A history of how America’s conception of its borders reflects its changing identity.
From the time of the country’s founding, the frontier has had mythical significance, symbolizing limitless opportunity and grand ambition. Today, that expansive idea has been replaced with that of an isolating border wall. In an authoritative and compelling analysis, Bancroft Prize winner Grandin (History/New York Univ.; Kissinger’s Shadow: The Long Reach of America’s Most Controversial Statesman, 2015, etc.) traces America’s evolution from the 18th century to the present, as expressed in the metaphorical meaning of frontier. “Where the frontier symbolized perennial rebirth, a culture in springtime,” he contends, the wall now reflects “a conspiratorial nihilism, rejecting reason and dreading change.” The author locates the mythology of the frontier in an essay by historian Frederick Jackson Turner, who “emancipated the concept of ‘frontier,’ unhitched it from its more mundane earthbound means—used to indicate a national border or a military front—and let it float free as an abstraction” that signified “an aspiration.” The vast, open West portended political equality and unlimited natural resources, independence and individualism: deeply held—though idealistic and overly romantic—values. Democratic values surely did not shape pioneers’ treatment of Native Americans, who were slaughtered, displaced, and forcibly segregated; nor of African-Americans, who never shared in the apparently bountiful economic and political rewards of westward expansion. Virulent racism infected the concept of frontier during the presidency of Andrew Jackson, which was characterized by the brutal campaigns of the Indian Removal Act. At a time of fast-paced change, urban growth, and economic volatility, Jackson promised to rein in government intrusion and restore “primitive simplicity and purity.” Throughout the 19th century, Grandin amply shows, the nation became involved in wars in Mexico, the Caribbean, Central America, the Pacific, and Southeast Asia that redefined the relationship of frontier to domination, exploitation, and “the panic of power.” Trump’s border wall, writes the author, “is a monument to disenchantment,” resentment, and rage.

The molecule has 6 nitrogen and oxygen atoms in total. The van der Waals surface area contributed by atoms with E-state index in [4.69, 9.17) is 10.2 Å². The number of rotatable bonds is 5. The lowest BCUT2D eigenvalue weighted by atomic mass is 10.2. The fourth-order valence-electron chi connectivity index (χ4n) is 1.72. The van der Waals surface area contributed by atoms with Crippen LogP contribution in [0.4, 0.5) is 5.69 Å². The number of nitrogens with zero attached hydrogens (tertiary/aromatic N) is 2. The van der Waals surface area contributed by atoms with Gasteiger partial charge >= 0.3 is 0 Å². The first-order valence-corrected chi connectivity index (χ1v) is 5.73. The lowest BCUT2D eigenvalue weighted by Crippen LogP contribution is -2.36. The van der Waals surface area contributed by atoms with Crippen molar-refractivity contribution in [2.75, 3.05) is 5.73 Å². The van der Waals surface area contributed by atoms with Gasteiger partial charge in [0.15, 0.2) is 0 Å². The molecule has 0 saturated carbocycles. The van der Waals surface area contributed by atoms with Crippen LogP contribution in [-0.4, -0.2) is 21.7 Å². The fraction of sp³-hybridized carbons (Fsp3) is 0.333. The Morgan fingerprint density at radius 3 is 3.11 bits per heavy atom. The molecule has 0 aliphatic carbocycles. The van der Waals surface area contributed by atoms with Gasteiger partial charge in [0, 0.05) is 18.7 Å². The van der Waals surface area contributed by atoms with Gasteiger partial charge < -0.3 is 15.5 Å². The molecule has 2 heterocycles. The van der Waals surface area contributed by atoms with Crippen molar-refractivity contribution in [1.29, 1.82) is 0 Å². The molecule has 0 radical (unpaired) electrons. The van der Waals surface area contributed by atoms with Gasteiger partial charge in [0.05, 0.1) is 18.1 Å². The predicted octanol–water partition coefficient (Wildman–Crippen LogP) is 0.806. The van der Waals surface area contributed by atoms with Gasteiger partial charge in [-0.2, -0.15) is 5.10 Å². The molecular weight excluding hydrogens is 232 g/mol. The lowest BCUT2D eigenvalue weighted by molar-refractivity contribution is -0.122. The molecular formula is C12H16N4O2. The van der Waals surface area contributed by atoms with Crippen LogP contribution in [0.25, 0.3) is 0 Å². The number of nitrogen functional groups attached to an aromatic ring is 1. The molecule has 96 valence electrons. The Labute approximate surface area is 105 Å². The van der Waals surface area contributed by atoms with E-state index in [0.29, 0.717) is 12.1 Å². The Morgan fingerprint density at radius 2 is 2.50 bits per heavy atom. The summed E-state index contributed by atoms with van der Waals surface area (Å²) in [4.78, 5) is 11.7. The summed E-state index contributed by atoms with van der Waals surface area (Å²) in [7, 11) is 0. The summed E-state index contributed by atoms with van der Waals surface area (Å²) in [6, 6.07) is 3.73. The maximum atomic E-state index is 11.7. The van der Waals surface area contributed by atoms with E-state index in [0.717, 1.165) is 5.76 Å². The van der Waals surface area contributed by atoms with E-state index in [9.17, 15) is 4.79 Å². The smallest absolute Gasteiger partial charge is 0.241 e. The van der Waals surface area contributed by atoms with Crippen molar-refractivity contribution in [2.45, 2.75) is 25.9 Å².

An engaging and disquieting analysis of America’s recurring choice between “a humane ethic of social citizenship” and barbarism.